Versatile Film, TV Actor Jack Warden

By Martin Weil
Washington Post Staff Writer
Saturday, July 22, 2006

Jack Warden, 85, the veteran movie and television actor who put a gift for portraying physical force and gruff irascibility to good use in both drama and comedy, died July 19 in a hospital in New York.

In a telephone interview from Los Angeles, Sidney Pazoff, his business manager for 27 years, said that Mr. Warden had been ill for a while and that "things were breaking down."

Among Mr. Warden's memorable roles were those of an impatient juror in "12 Angry Men," a football coach in "Brian's Song" and a hard-driving top editor at The Washington Post in "All the President's Men."

Those who saw him as bluster, bluntness or even physical menace saw only one side of his abilities and did not perceive his true personality, Pazoff said. "He was a very fine actor" and was also "a kind and gentle man."

Harry M. Rosenfeld, the Post metropolitan editor played by Mr. Warden, recalled last night how the actor "sat in my office" in the newsroom, watching him at work as part of his preparation.

"I play a part," Rosenfeld recalled Warden telling him. "I don't play you."

"All the President's Men" was based on The Post's pursuit of the story of the Watergate scandal.

The editor described Mr. Warden as a skilled performer and a splendid fellow who possessed a strong personality and yet seemed "rather shy" for an actor.

While in Washington, Rosenfeld said, Mr. Warden made friends quickly and beat the editor badly at tennis. He said news of the death left him "deeply saddened."

Over a career that lasted 50 years, Mr. Warden made more than 100 movies. For two of them, "Shampoo" (1975) and "Heaven Can Wait" (1978), he received Academy Award nominations in the Best Supporting Actor category.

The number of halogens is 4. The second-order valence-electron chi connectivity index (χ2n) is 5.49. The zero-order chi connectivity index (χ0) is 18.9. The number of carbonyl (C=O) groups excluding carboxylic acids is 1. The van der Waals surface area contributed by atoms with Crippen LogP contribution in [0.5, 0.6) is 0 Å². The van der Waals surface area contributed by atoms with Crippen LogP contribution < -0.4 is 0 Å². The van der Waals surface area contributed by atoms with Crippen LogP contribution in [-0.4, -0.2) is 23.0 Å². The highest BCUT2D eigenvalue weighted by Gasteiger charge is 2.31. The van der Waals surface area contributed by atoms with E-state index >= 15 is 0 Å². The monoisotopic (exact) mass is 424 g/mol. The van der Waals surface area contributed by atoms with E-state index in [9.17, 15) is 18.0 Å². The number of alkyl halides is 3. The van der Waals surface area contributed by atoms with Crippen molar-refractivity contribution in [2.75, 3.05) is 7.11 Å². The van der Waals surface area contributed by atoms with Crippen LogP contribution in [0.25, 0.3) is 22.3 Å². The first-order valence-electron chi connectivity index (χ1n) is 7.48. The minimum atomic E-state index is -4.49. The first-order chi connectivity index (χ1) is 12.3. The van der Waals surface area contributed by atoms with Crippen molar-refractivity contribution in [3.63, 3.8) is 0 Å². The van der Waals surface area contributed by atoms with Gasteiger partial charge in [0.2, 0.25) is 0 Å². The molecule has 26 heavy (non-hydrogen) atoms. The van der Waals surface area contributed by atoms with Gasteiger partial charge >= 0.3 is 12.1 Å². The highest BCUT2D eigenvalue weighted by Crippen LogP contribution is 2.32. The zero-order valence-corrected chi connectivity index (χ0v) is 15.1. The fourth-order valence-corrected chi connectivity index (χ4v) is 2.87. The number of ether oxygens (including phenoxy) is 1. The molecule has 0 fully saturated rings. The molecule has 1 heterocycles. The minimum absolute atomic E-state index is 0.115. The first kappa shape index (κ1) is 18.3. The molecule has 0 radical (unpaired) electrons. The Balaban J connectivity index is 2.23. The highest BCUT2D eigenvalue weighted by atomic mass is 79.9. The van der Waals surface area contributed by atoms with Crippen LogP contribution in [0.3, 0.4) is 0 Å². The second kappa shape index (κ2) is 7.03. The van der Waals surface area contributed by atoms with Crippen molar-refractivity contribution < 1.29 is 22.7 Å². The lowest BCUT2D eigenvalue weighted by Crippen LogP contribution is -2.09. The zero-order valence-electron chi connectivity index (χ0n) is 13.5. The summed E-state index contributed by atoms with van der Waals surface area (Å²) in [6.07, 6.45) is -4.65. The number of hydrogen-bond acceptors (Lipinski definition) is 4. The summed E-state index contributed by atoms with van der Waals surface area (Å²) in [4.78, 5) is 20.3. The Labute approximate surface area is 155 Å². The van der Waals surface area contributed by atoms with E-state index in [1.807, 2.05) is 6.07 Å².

He won an Emmy Award for his performance as George Halas, coach of the Chicago Bears, in "Brian's Song" (1971), a made-for-TV movie.

He also appeared in "The Replacements" (2000), another football film.

Mr. Warden was widely sought for roles in westerns, crime movies and films with political or military themes that demanded a display of physical presence or domination.

He played the president in "Being There" (1979). He was 1st Sergeant Welsh in "The Thin Red Line," based on the James Jones novel of World War II. In "From Here to Eternity" (1953), also based on a Jones novel, he was Corporal Buckley.

He made television appearances in such series as "Wagon Train," "The Virginian" and "Tales of Wells Fargo." He was Detective Lt. Mike Haines on "N.Y.P.D.," which ran on ABC from 1967 to 1969, and was a police sergeant, lieutenant and captain in three made-for-TV movies.

Although he was often on the side of law and order, he was also known for his villains and heavies. The qualities that made him successful in such roles also helped him succeed in comedy.

It was said that his lead role in the "The Wackiest Ship in the Army" TV series in the 1960s was written to exploit his comedic qualities.

He played in the "Mr. Peepers" comedy series, one of television's first.

He had also acted on stage, notably in Arthur Miller's "A View From a Bridge."

He was born Jack Warden Lebzelter in Newark in 1920.

As a high school student during the Depression, he earned needed cash in the boxing ring. He had 13 fights as a welterweight.

He joined the Navy, then did a stint in the Merchant Marine and, shortly after the nation entered World War II, enlisted in the Army.

While in the 101st Airborne Division, he broke a leg during a practice jump. In the hospital, someone pressed a copy of a play on him. That, it was said, kindled his interest in acting. "That was the story," Pazoff said last night.

"I think he just tried it, and it was one of those natural type of things," Pazoff said. "He had a knack for it."

He returned to active duty in time to serve in the Battle of the Bulge.

After the war, he pursued acting, which took him to classes, to a theater company in Texas and to roles on Broadway.

He had a home in Malibu, Pazoff said.

According to the Associated Press, he was married in 1958 to Vanda Dupre, and they had a son, Christopher. They separated in the 1970s but never divorced, the AP reported.

Survivors also include two grandchildren.